Specialty Pharmacy and Specialty Clinic Collaboration in Treatment of Hepatitis C

Jacob Lenzmeier, PharmD, CentraCare Health-Saint Cloud

Background: An estimated 2.7 to 3.9 million people in the United States are living with chronic Hepatitis C virus (HCV) infection, per the Center for Disease Control and Prevention, many of whom are asymptomatic and unaware. Additionally, HCV is the leading cause of liver transplant and liver cancer in the United States. FDA approval of various second generation direct-acting antivirals (DAAs) for the treatment of HCV and their incorporation into current infectious disease and hepatic disease guidelines have changed the landscape of treating this disease. Minimal toxicities and high rates of achieved sustained virologic responses (SVRs) make this class of agents optimal for clinical use. Pharmacists, as one of the most accessible healthcare professionals, have a great opportunity to identify patients for screening. Furthermore, pharmacists can help navigate prescription coverage issues, drug-drug interactions, and offer close monitoring of patients who are subsequently treated for HCV.  

Methods: A recent descriptive, retrospective study analyzed 364 patients in a single-center hepatology clinic who used the therapy management program at a local specialty pharmacy (LSP) and assessed the time to therapy (TtT) and rates of achieved SVRs. The definition of TtT is the number of days between the initial prescribing of the DAA and when the patient took his/her first dose. The review also evaluated the effects of the LSP’s financial assistance intervention on the out-of-pocket costs to the patients filling at the LSP. In this model, the LSP obtained a thorough medication history from the patient and developed a plan for managing pharmacist identified drug-interactions with the prescribed DAA, prior to initiating the medication. The LSP managed the prior authorization process and appeals as well as explored other financial assistance programs available for patients with copays greater than $20. Additionally, they recorded the start date of the medications, called with refill reminders seven days prior to the due date, and screened for adverse effects monthly while the patient was on the therapy. If any concerning adverse effects were identified, the LSP contacted the hepatology clinic to determine the appropriate course of action. Lastly, the LSP verified when a full treatment course was completed and helped determine when viral loads should be obtained. As dictated by insurance requirements, some patients were required to fill their DAAs outside of this LSP and copay assistance was not performed for these patients.

Outcomes: Using intention-to-treat analysis, the rates of SVR among all patients was 86.8%. However, 27 (7.4%) patients did not complete a full course of therapy; 15 of whom were lost to follow up and 12 of whom died prior to completion. Excluding the patients who did not complete a full course of DAA therapy, the rates of achieved SVR increased to 93.8%. The average TtT was 12 ± 18 days with a maximum of 86 days. Among the subgroup whose prior authorizations were approved upon first submission, the average TtT was seven days. Copay assistance was conducted by the LSP for 42.8% of patients. Among this group, 95.5% were able to reach a copay of $5 or less after the pharmacy intervention.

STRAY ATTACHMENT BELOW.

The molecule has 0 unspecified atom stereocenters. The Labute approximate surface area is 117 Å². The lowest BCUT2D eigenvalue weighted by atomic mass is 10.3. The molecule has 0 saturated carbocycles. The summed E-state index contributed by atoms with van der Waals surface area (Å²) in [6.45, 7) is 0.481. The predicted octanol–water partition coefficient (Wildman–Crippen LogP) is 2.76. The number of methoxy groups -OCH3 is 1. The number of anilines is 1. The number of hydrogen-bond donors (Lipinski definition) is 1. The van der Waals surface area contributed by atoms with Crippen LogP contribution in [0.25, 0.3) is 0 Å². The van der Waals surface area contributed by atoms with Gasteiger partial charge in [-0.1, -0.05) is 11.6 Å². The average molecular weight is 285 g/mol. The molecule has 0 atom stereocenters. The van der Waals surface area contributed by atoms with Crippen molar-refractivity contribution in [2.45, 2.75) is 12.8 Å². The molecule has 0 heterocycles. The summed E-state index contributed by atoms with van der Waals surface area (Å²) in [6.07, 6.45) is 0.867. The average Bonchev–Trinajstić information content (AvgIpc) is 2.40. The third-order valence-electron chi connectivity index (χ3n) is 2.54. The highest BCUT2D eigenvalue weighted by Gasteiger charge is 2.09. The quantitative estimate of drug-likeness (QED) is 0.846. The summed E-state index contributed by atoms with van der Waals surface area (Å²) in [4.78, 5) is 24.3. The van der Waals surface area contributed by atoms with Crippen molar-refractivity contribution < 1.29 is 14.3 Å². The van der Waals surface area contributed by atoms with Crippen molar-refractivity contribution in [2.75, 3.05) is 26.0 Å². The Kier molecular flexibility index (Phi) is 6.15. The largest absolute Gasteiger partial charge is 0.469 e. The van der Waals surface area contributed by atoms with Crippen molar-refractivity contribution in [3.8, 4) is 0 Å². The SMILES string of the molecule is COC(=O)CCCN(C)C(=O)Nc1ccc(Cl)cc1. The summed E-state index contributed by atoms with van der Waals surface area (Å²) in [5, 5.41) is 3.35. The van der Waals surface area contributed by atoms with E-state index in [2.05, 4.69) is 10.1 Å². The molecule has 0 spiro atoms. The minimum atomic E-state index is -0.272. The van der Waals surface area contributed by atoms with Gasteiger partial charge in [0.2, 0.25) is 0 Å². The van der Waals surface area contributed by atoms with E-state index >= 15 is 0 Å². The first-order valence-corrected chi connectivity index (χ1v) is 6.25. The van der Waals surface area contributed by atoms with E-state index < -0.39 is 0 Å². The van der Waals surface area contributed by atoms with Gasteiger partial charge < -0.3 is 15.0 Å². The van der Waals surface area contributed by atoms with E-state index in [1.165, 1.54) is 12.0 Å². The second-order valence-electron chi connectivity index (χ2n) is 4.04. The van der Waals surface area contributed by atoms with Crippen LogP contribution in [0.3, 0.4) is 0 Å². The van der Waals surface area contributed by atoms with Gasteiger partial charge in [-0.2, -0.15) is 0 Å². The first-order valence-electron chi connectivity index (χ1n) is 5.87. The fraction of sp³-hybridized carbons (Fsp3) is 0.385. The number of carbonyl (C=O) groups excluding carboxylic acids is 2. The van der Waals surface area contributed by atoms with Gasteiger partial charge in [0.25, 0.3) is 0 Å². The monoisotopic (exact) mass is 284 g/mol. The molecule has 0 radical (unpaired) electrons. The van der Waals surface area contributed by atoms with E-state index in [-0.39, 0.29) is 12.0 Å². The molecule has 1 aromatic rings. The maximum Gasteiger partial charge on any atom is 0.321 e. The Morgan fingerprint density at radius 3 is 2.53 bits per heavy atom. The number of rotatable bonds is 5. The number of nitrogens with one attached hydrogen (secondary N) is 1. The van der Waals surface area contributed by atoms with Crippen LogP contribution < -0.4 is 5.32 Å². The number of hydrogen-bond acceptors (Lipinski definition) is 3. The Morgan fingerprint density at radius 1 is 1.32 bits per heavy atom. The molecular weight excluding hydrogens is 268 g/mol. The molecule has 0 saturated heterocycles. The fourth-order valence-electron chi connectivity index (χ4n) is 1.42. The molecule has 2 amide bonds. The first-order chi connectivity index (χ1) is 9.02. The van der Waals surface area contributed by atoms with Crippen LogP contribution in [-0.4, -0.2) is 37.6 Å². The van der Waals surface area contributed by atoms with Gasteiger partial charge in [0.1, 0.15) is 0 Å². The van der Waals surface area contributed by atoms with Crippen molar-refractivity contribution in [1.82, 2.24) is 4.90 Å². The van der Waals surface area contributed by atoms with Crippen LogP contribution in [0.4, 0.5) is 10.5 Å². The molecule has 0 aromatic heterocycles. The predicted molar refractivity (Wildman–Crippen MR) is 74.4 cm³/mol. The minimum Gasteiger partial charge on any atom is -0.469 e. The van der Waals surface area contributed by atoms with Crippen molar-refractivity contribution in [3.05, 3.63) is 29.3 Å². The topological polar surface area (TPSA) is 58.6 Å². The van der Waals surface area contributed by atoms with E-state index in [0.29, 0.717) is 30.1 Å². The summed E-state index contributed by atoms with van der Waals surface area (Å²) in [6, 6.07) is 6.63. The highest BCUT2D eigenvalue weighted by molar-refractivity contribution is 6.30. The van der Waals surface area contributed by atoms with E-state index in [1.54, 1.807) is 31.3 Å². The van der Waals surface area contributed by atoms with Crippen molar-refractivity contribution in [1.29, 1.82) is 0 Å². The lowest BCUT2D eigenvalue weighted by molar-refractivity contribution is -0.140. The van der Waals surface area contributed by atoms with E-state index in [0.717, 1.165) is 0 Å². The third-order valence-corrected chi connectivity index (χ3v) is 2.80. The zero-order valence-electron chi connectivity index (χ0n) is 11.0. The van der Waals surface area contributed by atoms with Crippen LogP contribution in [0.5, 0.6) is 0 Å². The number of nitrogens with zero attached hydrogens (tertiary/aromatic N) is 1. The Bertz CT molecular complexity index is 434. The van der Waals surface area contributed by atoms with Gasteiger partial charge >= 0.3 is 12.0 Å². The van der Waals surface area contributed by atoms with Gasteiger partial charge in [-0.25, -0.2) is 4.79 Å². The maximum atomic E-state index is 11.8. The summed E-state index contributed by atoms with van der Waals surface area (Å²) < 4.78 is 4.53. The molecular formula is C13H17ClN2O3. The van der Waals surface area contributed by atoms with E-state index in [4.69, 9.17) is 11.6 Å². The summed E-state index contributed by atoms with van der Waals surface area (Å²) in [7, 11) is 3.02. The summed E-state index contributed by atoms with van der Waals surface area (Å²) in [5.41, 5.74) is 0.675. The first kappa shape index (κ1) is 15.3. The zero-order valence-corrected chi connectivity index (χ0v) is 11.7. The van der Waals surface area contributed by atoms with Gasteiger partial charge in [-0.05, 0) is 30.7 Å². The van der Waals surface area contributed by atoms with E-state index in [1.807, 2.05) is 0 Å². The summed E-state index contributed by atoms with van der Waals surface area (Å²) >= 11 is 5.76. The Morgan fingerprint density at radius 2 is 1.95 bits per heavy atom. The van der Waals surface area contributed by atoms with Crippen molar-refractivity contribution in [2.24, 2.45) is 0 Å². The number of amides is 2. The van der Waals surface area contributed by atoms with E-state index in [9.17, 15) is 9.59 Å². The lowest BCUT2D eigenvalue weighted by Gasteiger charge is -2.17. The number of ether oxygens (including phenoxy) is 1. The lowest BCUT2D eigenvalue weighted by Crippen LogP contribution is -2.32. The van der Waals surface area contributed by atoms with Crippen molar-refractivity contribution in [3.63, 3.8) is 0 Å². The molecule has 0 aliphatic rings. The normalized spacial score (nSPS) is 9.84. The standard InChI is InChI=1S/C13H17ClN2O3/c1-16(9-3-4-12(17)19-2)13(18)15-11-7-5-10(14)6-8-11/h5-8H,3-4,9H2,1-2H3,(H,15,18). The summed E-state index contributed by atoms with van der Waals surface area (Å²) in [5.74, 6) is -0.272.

Discussion: The results of this study showed comparable rates of achieved SVR to DAA clinical trials data among a “real-world” patient population in a hepatology clinic. However, this study decreased TtT significantly from prior reviews where average TtT ranged from 18 to 31 days. Prior studies had varying rates of pharmacy intervention, some of which had none at all. Therefore, this study demonstrates that collaborating with a specialty pharmacy can impact the clinical outcomes of patients with HCV infection by achieving high rates of SVR with decreased TtT. Secondarily, this study was able to quantify the effects of copay assistance among patients who were able to use this benefit. Analyzing the outcomes of copay assistance is unique to this study as compared to prior reviews. Further analysis would be warranted in terms of a similar program based out of a primary care clinic setting as well as the impact a non-specialty pharmacy team could make on these outcomes.

References:

  1. Centers for Disease Control and Prevention. Hepatitis C FAQs for health professionals. Available at: https://www.cdc.gov/hepatitis/hcv/hcvfaq.htm#section1. Accessed February 1, 2018. Accessed February 2, 2018.

  2. Briggs A. Pharmacists’ increasing involvement in hepatitis C management and prevention. JAPhA. 2018;58:5-6. doi:10.1016/j.japh.2017.10.013.

  3. Zhu J, Hazen R, Joyce C, et al. Local specialty pharmacy and specialty clinic collaboration assists access to hepatitis C direct-acting antivirals. JAPhA. 2018;58:89-93. doi:10.1016/j.japh.2017.10.011.